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The Creative Voices of Dutch Design Week

18 October 2023

© Afonso de Matos - "Who can afford to be critical? - Design Academy Graduation Show 2022 - DDW22 - about.today
Five 'Creative Voices' have been selected to reflect and shed light on Dutch Design Week's (DDW) programme narratives from their own, unique perspectives. Through an Open Call, international creatives were invited to reflect on current issues and the role that designers can play in them.

Longreads, installations, visual columns: the Creative Voices have artistic freedom to choose the form of their reflections as long as they reflect DDW's programme narratives. The Creative Voice were presented on DesignDigger. Curious to know who they are?

© James Dyer & Nick Deakin

Nick Deakin x James Dyer

James Dyer is a lecturer in the school of Art and Design at Prague City University. He writes eclectically about design and communication. Nick Deakin is a graphic designer and illustrator who works under the studio moniker Totally Okay and is senior lecturer of Graphic Design at Leeds Arts University.

→ Read their preview
→ Read their review

"In speculative design, there is no “straight forward” movement – instead what is going on is more like a modest lyrical flocking, a sort of revolving dance of designers."

Nick Deakin

© Linsey Rendell

Linsey Rendell

Linsey Rendell is an Australian writer and editor living in London. Research and reading are central to her practice, as are conversations — with architects, designers, creatives, farmers and disruptors imagining possible futures shaped by decolonial feminisms, economies of care, radical urbanism, and Indigenous sovereignty. A future where nature has rights, community is a practice, and the story of how we live is a story of land and water.

→ Read her preview
Read her review

"A look through Dutch Design Week’s 2023 programme reveals winding and elastic ways of listening and learning that rethink stubborn constructs, experiment with alternative trajectories, and practise these design futures in the open."

Linsey Rendell

© Marcos Kueh - TextielMuseum - Patty van den Elshout

Marcos Kueh

Marcos Kueh is a textile artist with a background in graphic design and advertising. Growing up in a post-colonial developing country, he has always been fascinated about his identity as a Malaysian and his place in the larger discourses in the West. His practice is about safeguarding contemporary legends onto textiles; to use fibres to string together day-to-day narratives he encounters for storytelling - just as his ancestors in Borneo did with their dreams and legends, before the arrival of written alphabets from the West.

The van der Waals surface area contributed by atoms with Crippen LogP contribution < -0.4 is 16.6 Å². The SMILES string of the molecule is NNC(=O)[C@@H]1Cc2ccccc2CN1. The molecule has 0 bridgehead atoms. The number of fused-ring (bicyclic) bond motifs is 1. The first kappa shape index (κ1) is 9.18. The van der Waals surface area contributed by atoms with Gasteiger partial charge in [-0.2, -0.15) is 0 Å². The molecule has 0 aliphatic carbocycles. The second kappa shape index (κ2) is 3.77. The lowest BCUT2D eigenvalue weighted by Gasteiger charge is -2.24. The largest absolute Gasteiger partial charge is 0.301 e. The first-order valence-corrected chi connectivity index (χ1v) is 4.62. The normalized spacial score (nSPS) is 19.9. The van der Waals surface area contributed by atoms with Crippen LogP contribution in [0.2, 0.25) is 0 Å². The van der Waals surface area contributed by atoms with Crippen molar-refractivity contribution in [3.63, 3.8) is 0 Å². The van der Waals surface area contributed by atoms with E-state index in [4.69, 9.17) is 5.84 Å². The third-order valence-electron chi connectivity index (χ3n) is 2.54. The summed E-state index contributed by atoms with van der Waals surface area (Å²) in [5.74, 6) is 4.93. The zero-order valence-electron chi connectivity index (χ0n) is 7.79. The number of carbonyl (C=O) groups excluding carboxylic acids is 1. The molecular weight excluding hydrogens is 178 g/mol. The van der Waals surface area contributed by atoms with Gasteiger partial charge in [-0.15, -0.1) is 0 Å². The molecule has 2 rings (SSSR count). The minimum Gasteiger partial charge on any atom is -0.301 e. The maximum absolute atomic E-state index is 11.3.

→ Read his preview
Read his review

"Even the innocent act of taking a snapshot is a microsecond, complex decision-making process of what we choose to include and exclude in the limited capacity of a frame."

Marcos Kueh

© Teun the Racoon - Bruno Baietto

Teun the Racoon

Teun is a critical designer and researcher based in the Netherlands. Its work unfolds in the space between the binaries of the biological and the manmade. Through an auto-ethnographic perspective, Teun explores and unveils the biopolitical layers that construct our designed surroundings. Teun’s work ranges from performance to upcycled objects and installations. Teun the Racoon is created by Bruno Baietto.

→ Read its preview
Read its review

"As a raccoon I don’t know where I come from but as a designer I know where I’m heading."

Teun the Racoon

© Lieke van Stekelenburg

Lieke van Stekelenburg

Lieke van Stekelenburg is the founder of coaching company Consense. She coaches professionals, managers and directors to achieve improvements in their lives and careers. In addition, she teaches young professionals in applied psychology at Fontys University of Applied Sciences. Lieke studied Theology and Ethics (cum laude) at Tilburg University and is completing a PhD at Vrije Universiteit Amsterdam researching what it means to equip (young) professionals with an ethical compass.

→ Read her preview
→ Read her review from 30 January

"As designers purposefully shape and provoke transformation in society, they bear a moral responsibility and to do ‘good work’."

Lieke van Stekelenburg